Saturday, November 2, 2013

Prato Textile Museum

I've been back for a whole week after nearly a month in Italy and already the cold and rainy November days here have made the sunny warmth of PugliaLazio and Tuscany seem very far away. To chase away the blues, I'll tell you about my trip to Prato in Tuscany and the Prato Textile Museum.

Museo del Tessuto, Via Puccetti 3, Prato, Italy.

The regional train to Prato from Florence takes 20 minutes and the distance from the Prato Centrale railway station to the Museo di Tessuto is a five minute walk. I've wanted to go there forever and never investigated how easy a trip it really was, no excuses then for not going there every time I'm in Florence!

Since May of 2003 the Textile Museum of Prato has been permanently housed in part of the restored rooms of the old Campolmi textile factory. There is a great collection of photos, past and present at the Comune di Prato website. You can read the history of the Campolmi textile company here.

The present exhibition at the museum is called Officina Pratese. Tessuti del Rinascimento italiano. [Prato Workshop. Fabrics from the Italian Renaissance.] In collaboration with the Fondazione Lisio, who reproduced many ancient fabrics and further produced fabrics inspired by renaissance paintings, this exhibit has some truly breathtaking and rich velvets, damasks and lampasses. If you have Facebook, you can see some of them here and here.

Pictured above: the voided silk velvet woven by Gianpaoulo Cherchiarini of the Fondazione Lisio inspired by Mercury's clothing in Botticelli's painting Primavera.

We were exceptionally fortunate to have a fascinating guided visit by the curator Daniela Degl'Innocenti, an extremely knowledgeable young woman who was able to explain the links between Prato textiles and famous renaissance artists, the rich textile history of Prato and it's people, recount the history of the Campolmi textile factory, show us Leonardo Da Vinci's innovations for textile production and so much more. I could have stood and listened to her for hours. The exhibition's collaboration with the Leonardo Museum in Vinci meant understanding Leonardo's designs for increased productivity for many of the steps in making textiles. Check out the models they've made from his specifications here.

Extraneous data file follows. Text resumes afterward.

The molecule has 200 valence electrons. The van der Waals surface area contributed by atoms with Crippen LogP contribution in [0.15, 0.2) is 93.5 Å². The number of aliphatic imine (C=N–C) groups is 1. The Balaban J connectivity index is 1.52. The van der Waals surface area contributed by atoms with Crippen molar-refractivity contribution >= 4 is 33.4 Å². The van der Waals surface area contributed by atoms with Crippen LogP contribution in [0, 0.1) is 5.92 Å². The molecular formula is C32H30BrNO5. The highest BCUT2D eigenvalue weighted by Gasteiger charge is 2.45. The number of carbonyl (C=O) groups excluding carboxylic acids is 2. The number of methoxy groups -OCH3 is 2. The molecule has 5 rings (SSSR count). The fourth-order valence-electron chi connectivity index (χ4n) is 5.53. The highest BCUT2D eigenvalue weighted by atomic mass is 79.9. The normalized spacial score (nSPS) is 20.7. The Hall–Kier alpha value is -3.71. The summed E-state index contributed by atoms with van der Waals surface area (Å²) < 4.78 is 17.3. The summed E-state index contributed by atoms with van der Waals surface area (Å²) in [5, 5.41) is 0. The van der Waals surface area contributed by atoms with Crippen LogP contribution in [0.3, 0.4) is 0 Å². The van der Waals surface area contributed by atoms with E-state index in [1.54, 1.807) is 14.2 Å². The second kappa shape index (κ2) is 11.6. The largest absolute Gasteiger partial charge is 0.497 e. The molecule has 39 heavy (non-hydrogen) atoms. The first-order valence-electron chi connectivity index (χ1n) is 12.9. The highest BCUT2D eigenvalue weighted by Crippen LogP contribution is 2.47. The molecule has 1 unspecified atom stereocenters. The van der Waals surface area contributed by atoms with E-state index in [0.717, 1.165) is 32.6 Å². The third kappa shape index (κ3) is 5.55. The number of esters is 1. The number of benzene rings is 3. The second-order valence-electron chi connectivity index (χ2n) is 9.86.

We were even able to study a few of the lace pieces from a collection that the museum holds but are not yet on display as they are being catalogued - let's save that for another post.

The Museo di Tessuto bookshop was a treasure trove of publications that I've seen or read about online but never been able to leaf through and of course I wanted them all! Limited space in my suitcase meant that I was not able to bring home all that I desired but if you're interested in any or all aspects of textile documentation (weaving, spinning, dyeing, fashion, costumes, embroidery, lace and more) you'll definitely find something worthwhile there. 

I highly recommend taking a guided tour, or if you have more time, they offer collection consultations and educational programs as well. 

For more information about Prato's textile history, you can read Iris Origo's biography of Prato's famous medieval merchant Francesco di Marco Datini.

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